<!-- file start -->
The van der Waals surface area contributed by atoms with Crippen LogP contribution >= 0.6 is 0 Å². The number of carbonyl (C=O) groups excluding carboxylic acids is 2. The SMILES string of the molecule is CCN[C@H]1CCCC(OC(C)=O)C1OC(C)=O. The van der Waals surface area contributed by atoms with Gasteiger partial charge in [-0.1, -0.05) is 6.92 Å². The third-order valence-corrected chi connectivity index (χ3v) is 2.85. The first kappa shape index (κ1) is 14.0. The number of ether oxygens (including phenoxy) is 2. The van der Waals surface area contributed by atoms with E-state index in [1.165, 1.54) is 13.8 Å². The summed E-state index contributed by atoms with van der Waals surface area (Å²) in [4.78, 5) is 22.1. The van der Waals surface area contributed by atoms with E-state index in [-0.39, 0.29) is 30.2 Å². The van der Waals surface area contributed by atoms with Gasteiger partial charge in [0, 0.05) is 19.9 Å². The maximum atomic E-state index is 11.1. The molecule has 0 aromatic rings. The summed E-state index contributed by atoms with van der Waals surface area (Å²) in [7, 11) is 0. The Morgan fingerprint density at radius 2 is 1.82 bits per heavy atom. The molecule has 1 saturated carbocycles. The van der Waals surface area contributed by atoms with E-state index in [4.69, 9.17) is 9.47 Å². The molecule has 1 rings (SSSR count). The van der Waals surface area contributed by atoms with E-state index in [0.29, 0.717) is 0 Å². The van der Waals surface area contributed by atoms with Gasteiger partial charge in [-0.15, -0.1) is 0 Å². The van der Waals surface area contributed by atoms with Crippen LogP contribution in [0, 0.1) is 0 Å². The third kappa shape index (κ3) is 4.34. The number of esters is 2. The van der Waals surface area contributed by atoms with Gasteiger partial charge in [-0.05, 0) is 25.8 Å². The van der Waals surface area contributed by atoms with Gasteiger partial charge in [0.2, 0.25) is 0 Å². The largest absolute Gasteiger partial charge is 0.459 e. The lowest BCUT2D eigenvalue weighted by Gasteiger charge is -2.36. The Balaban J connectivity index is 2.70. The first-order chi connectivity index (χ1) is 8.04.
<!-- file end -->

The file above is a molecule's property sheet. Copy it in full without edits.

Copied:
The van der Waals surface area contributed by atoms with Crippen LogP contribution >= 0.6 is 0 Å². The number of carbonyl (C=O) groups excluding carboxylic acids is 2. The SMILES string of the molecule is CCN[C@H]1CCCC(OC(C)=O)C1OC(C)=O. The van der Waals surface area contributed by atoms with Gasteiger partial charge in [-0.1, -0.05) is 6.92 Å². The third-order valence-corrected chi connectivity index (χ3v) is 2.85. The first kappa shape index (κ1) is 14.0. The number of ether oxygens (including phenoxy) is 2. The van der Waals surface area contributed by atoms with E-state index in [1.165, 1.54) is 13.8 Å². The summed E-state index contributed by atoms with van der Waals surface area (Å²) in [4.78, 5) is 22.1. The van der Waals surface area contributed by atoms with E-state index in [-0.39, 0.29) is 30.2 Å². The van der Waals surface area contributed by atoms with Gasteiger partial charge in [0, 0.05) is 19.9 Å². The maximum atomic E-state index is 11.1. The molecule has 0 aromatic rings. The summed E-state index contributed by atoms with van der Waals surface area (Å²) in [7, 11) is 0. The Morgan fingerprint density at radius 2 is 1.82 bits per heavy atom. The molecule has 1 saturated carbocycles. The van der Waals surface area contributed by atoms with E-state index in [4.69, 9.17) is 9.47 Å². The molecule has 1 rings (SSSR count). The van der Waals surface area contributed by atoms with E-state index in [0.29, 0.717) is 0 Å². The van der Waals surface area contributed by atoms with Gasteiger partial charge in [-0.15, -0.1) is 0 Å². The van der Waals surface area contributed by atoms with Crippen LogP contribution in [0, 0.1) is 0 Å². The third kappa shape index (κ3) is 4.34. The number of esters is 2. The van der Waals surface area contributed by atoms with Gasteiger partial charge in [-0.05, 0) is 25.8 Å². The van der Waals surface area contributed by atoms with Gasteiger partial charge in [0.2, 0.25) is 0 Å². The largest absolute Gasteiger partial charge is 0.459 e. The lowest BCUT2D eigenvalue weighted by Gasteiger charge is -2.36. The Balaban J connectivity index is 2.70. The first-order chi connectivity index (χ1) is 8.04.